If you’ve been paying any attention to the deliciously dramatic market-manipulating Robin Hood fantasy (the real one, not the app one) playing out under the GME ticker in the past week or so, you likely have been asking yourself: if a bunch of GED-holding, basement-dwelling Redditors can upset the trajectory of the stock market and bring down hedge fund managers in the course of a few days of a whole lot of tweeting and upvoting, what else can they accomplish? Could they, perhaps, change the financial world in a way that matters a whole lot more than the market cap of GameStop? Let’s back up. If you haven’t been paying attention to Reddit’s occupation of Wall Street, here’s what happened in a nutshell: small-time traders on the subreddit r/wallstreetbets have made a hobby of organizing to buy up stocks of certain selected companies, creating a phenomenon now known as meme stocks. In the last couple of weeks, meme stocks went from being an internet inside joke to reaching headlines across the world as the subreddit’s users coalesced to buy up stocks in the ailing video game retailer GameStop, knowing that many hedge funds had shorted GME. The idea was to inflate the stock value of GameStop to such a degree that these hedge funds would take a huge hit and have to sell off at a higher price to mitigate the damage. And it worked to a stunning degree--for a while. GameStop’s stock value rose by a whopping 1,600% before plummeting back down.
But while GameStop’s rally didn’t last (although it was cut short to a degree by a trading freeze imposed by the popular amateur trading app Robinhood), the story continues to capture the public imagination. It has all the trappings of the kind of David-versus-Goliath empowerment story that you can’t help but love. And it raises all kinds of essential questions about the ephemeral and constructed nature of the stock market and financial instruments that have never been more timely in an era that so many people are out of work and struggling to make ends meet while the stock market continues to rise, and rise, and rise. In the United States alone, 8 million people have fallen under the poverty line since summer at the exact same time that the “soaring stock market has created a club of centibillionaires.”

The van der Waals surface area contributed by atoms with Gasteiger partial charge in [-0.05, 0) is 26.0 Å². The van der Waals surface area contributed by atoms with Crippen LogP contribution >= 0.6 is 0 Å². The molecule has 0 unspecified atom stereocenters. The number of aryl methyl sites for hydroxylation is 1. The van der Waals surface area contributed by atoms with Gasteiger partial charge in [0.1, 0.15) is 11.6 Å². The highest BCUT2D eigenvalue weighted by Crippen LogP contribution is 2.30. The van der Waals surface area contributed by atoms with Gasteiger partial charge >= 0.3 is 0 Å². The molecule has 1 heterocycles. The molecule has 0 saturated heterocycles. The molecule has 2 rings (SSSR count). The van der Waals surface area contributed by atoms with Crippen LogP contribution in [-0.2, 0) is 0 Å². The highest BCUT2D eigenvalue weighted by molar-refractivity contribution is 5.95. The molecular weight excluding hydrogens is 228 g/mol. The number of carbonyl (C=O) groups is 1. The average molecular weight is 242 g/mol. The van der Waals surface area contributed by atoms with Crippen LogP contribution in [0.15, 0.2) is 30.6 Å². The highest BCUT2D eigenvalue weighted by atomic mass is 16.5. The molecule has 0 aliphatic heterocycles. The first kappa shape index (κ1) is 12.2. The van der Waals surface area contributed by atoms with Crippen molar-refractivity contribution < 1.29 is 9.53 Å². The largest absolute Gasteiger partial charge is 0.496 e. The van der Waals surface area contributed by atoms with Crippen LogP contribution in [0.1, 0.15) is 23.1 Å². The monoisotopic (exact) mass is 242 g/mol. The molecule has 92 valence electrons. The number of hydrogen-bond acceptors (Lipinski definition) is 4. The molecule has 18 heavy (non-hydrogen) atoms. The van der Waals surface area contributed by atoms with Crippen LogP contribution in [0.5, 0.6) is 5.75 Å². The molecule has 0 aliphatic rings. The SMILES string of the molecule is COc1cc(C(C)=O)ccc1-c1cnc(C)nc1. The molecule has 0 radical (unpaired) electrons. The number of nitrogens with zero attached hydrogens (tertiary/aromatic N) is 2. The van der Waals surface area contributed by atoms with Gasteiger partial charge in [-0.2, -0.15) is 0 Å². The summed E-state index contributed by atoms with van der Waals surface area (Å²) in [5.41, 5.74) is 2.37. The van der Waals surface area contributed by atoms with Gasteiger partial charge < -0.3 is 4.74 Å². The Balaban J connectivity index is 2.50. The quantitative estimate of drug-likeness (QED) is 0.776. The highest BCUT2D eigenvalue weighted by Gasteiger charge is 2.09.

So it’s no wonder that many of those watching the r/wallstreetbets saga unfold are eager to know what’s coming next, and whether the next target might be something a little bit more impactful than the video game store going out of business at a mall near you. Already, Redditors have refocused their attention on AMC and then on something a little more tangible by pushing up the value of silver. Already, the wild swings seen in the case of GameStop and, to a lesser degree, AMC are tapering off. While renegade investors managed to bump the price of silver up by 11.5 percent to reach its highest level in eight years, the rise lacked the staying power and the gravitas of earlier meme stock escapades. Related: Canada Oil And Gas Deals Surge 468%
This isn’t to say, however, that something like GameStop couldn’t happen again, and happen for longer--and many people are hoping that’s the case. This week one such person wrote into environmental news media outlet Grist to ask if meme stock activists could use their power for good to boost clean energy stocks. It’s a good question, especially when you consider that so many Redditors are bullish on clean energy stocks. The answer, as you may imagine, is a 1,300-word version of “it’s complicated.” For one thing, unlike Gamestop or AMC, the vast majority of renewable energy companies aren’t shorted. In fact, they’re doing pretty well on their own. And then there’s the fact that Wall Street is not real life--GameStop has pretty well proven that. Investing in climate initiatives and raising the value of BlackRock’s clean energy ETF is not the same as furthering clean energy initiatives. “I’m not arguing that money doesn’t matter;” Grist’s Clayton Aldern wrote to the green-stock questioner, “rather, Reddit probably won’t save the day on climate change by staging a guerrilla takeover of the New York Stock Exchange trading floor. A Green New Deal (in whatever form it might take) probably comes with a heftier price tag than, you know, the market cap of Bed Bath & Beyond.”
But, by all means, r/wallstreetbets users would do well to keep buying into renewable energy stocks. Even if their actions aren’t the catalysts to fight off climate change, they’ll almost certainly make them money. And the old adage is true that we do, to a certain extent, vote with our dollar. Buying into clean energy en masse and making renewables the new meme stocks could send a strong and timely message to the market at large.
By Haley Zaremba for Oilprice.com
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